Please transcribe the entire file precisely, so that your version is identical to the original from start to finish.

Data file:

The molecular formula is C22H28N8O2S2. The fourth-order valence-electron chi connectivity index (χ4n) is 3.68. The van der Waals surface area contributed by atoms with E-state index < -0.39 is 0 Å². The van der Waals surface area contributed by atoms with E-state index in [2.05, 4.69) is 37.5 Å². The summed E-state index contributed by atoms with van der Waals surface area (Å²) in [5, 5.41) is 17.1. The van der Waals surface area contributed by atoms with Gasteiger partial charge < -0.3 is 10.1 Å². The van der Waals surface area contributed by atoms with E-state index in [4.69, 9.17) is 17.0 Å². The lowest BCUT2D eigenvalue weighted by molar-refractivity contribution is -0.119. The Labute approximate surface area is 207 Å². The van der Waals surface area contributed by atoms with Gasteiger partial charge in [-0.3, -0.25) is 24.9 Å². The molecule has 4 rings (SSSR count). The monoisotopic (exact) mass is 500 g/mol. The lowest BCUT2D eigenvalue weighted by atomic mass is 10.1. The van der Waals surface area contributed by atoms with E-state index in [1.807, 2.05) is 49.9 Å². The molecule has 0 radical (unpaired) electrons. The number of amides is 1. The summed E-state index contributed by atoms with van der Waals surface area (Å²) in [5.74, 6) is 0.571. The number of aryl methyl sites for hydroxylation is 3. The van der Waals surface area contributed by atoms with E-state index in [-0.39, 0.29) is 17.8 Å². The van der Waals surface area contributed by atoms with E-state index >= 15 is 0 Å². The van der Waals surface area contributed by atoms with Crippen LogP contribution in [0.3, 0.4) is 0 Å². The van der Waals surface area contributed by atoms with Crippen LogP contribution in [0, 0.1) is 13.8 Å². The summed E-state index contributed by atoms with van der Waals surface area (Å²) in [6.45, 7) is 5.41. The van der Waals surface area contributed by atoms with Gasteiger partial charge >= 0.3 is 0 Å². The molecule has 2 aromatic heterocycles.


The molecular formula is C22H28N8O2S2. The fourth-order valence-electron chi connectivity index (χ4n) is 3.68. The van der Waals surface area contributed by atoms with E-state index < -0.39 is 0 Å². The van der Waals surface area contributed by atoms with E-state index in [2.05, 4.69) is 37.5 Å². The summed E-state index contributed by atoms with van der Waals surface area (Å²) in [5, 5.41) is 17.1. The van der Waals surface area contributed by atoms with Gasteiger partial charge < -0.3 is 10.1 Å². The van der Waals surface area contributed by atoms with E-state index in [4.69, 9.17) is 17.0 Å². The lowest BCUT2D eigenvalue weighted by molar-refractivity contribution is -0.119. The Labute approximate surface area is 207 Å². The van der Waals surface area contributed by atoms with Gasteiger partial charge in [-0.3, -0.25) is 24.9 Å². The molecule has 4 rings (SSSR count). The monoisotopic (exact) mass is 500 g/mol. The lowest BCUT2D eigenvalue weighted by atomic mass is 10.1. The van der Waals surface area contributed by atoms with E-state index in [1.807, 2.05) is 49.9 Å². The molecule has 0 radical (unpaired) electrons. The number of amides is 1. The summed E-state index contributed by atoms with van der Waals surface area (Å²) in [5.74, 6) is 0.571. The number of aryl methyl sites for hydroxylation is 3. The van der Waals surface area contributed by atoms with E-state index in [-0.39, 0.29) is 17.8 Å². The van der Waals surface area contributed by atoms with E-state index >= 15 is 0 Å². The van der Waals surface area contributed by atoms with Crippen LogP contribution in [0.3, 0.4) is 0 Å². The van der Waals surface area contributed by atoms with Crippen LogP contribution in [0, 0.1) is 13.8 Å². The summed E-state index contributed by atoms with van der Waals surface area (Å²) in [6.45, 7) is 5.41. The van der Waals surface area contributed by atoms with Gasteiger partial charge >= 0.3 is 0 Å². The molecule has 2 aromatic heterocycles.